Chemical Biology

Chemical Biology

The chemical biology Ph.D. path at UW-Madison was established in 2010. The program is highly competitive, centered on research, and provides integrated, world-class training at the interface of chemistry and biology. U.S. News & World Report ranks UW-Madison Department of Chemistry No. 2 in the U.S. for biochemistry (i.e., chemical biology).

Today, many exciting research opportunities lie at the interfaces between disciplines. The interface between chemistry and biology is particularly rich, and a number of research groups in the UW-Madison Department of Chemistry interweave ideas from chemistry and biology to solve important problems. Our faculty are helping to define this evolving approach to science. UW-Madison is one of the strongest centers in the world for research at the chemistry-biology interface.

The chemical biology research at UW-Madison is exceptionally broad in scope. Research groups are generally either developing new experimental and spectroscopic techniques to characterize biomolecules and biological phenomena, synthesizing compounds and materials with novel biological activity, or combining both of these approaches. Because this type of research is inherently collaborative, many faculty conduct joint projects with other research groups in the department and across campus at UW-Madison. In this interactive environment, faculty and students share specialized equipment and facilities and seek out opportunities for collaboration.

Students in the chemical biology path benefit from seminars, research experiences, and other types of connections with UW-Madison departments such as bacteriology, biochemistry, biomedical engineering, biomolecular chemistry, chemical and biological engineering, medical microbiology and immunology, and pharmacy.

View a list of current chemical biology path faculty or chemical biology path graduate students.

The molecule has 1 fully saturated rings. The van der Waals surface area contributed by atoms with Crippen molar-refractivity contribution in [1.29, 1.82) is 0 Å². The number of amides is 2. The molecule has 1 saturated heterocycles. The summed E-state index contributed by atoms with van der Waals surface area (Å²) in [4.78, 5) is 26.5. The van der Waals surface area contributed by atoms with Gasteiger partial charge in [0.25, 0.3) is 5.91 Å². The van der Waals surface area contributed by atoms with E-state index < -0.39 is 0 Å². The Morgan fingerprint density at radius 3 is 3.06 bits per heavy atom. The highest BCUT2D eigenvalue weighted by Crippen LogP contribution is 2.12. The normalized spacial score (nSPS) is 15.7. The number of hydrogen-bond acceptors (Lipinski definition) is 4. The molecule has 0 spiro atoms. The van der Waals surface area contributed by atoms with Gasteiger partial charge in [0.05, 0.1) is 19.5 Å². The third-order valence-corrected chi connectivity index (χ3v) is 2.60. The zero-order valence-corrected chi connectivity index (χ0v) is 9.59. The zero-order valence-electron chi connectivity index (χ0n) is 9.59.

Apply to the graduate program in chemistry.

Photo credit: Sarah Morton, College of Letters & Science

Contacts

  • Chemical biology path chair: Professor Helen Blackwell (Professor Laura Kiessling is interim path chair for 2016-17)
  • Chemical biology path coordinator (for administrative questions about program requirements, admissions, seminars, room scheduling, etc.): Kristi Heming

Related Programs

Professor Laura Kiessling talks to graduate students at a poster session
Professor Laura Kiessling talks to graduate students at a poster session

Active Chemical Biology Research Areas

  • Mechanisms of in vitro and in vivo protein folding by time-resolved fluorescence and multidimensional NMR
  • Chemical glycobiology
  • Single nucleotide polymorphism (SNP) analyses
  • Synthesis of small molecule and macromolecular tools to study cell-cell signaling
  • Elucidation of protein-, nucleic acid-, carbohydrate-, and small molecule-protein interactions with biophysical and chemical tools
  • Design and synthesis of protein and receptor mimics (aka foldamers)
  • Computational approaches to protein structure and function
  • Spectroscopic study of biomolecular structure
  • Cell-cell signaling in prokaryotes and eukaryotes
  • Multi- and monolayer assembly of biomolecules at surfaces
  • New polymeric materials for gene and drug delivery
  • Natural product biosynthesis and metabolic pathway engineering
  • Enzyme mechanism and synthesis of enzyme inhibitors
  • Integration of biological molecules with novel materials for nanoscale chemical sensing and bio-electronic integration
  • Development of new chemical and instrumental approaches to biological mass spectrometry at the single cell level
  • In vivo fluorescence and single molecule dynamics
Chemical biology students and faculty at the path's Fourth-year Seminar Day
Chemical biology students and faculty at the annual chemical biology path fourth-year seminar day

Chemical Biology Faculty by Research Area
 

Bioorganic & Bioinorganic Chemistry

Physical Biology

Quantitative Biology & Biomaterials